It seems to me that, ideally, we would trust our House and Senate committees on foreign relations (etc.) to adequately represent U.S. interests such that they could be presented with evidence in such cases and make a judgement that would best protect the interests of justice AND the interests of the United States - without partisan politics playing a role. (Meaning that the members of those committees would not only decide impartially, but they would also STFU and not leak information.)

    I realize that's asking a lot, these days. But I'd trust a committee of 13 democrats more than I'd trust one Obama.

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  2. IMHO, the issue of "harm" has very little to do with the verdict and punishment -- and it shouldn't. The only thing that matters is that he illegally obtained, copied, and released classified information. And not just a few pieces, but many thousands of pages of it.

    Like the guy who fires a weapon randomly into the air, the simple potential for great harm is sufficient to merit severe sanctions. Whether immediate harm can be substantiated or not is irrelevant. Of course, as you said, the indication of harm might be even more highly classified than the original information stolen.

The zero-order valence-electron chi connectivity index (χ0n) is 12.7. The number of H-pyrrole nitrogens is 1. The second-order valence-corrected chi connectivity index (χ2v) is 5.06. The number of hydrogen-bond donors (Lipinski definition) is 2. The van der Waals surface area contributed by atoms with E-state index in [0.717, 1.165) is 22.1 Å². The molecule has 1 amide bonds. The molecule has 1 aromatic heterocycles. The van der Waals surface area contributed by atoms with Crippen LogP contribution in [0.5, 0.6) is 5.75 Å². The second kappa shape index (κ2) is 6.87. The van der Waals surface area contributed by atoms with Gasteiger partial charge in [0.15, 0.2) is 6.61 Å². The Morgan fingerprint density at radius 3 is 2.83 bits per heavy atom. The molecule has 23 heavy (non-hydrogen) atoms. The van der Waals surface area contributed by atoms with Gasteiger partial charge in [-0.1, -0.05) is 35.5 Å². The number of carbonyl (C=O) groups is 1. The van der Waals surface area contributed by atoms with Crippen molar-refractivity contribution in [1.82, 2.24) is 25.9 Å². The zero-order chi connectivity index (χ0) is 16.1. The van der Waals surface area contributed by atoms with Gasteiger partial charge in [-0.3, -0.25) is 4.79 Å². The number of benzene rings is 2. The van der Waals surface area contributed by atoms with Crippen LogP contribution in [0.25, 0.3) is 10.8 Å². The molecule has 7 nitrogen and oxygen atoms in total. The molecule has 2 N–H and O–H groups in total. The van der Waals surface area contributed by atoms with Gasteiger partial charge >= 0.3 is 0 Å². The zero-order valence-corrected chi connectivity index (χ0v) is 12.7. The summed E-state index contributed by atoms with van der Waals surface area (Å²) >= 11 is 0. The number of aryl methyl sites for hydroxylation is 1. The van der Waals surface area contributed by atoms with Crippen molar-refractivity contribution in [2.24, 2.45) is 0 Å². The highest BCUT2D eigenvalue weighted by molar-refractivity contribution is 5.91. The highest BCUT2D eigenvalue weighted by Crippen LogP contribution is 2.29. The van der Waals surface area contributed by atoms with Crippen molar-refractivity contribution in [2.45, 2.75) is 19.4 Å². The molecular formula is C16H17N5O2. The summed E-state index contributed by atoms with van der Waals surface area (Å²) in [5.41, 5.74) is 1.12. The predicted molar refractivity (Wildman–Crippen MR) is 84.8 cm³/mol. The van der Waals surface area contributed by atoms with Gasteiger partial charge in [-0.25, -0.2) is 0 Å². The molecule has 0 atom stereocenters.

More likely, the extent of the harm may not even be noticeable or apparent to us for many years to come -- if ever. Sure the death or loss of agents/contacts is quantifiable in the short term, but how does one assess the future impacts (lost opportunities)?

    The release of this miscreant is a direct indication of what this president thinks of national security, the US military, and the US, in general. This is not the action of one who loves this country.

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  3. Try to address the question in the general setting, please. You're quite sure that Manning deserves his 35 years sentence, that's clear. You're probably right. But try to look past the specifics of that case. There's more potential here for harm -- and not only to particular individuals -- than most people are willing to contemplate.

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  4. Yeah, maybe my response has certain emotional undertones... With my defense background, it is difficult to maintain an objective detachment -- but I'll try. ;)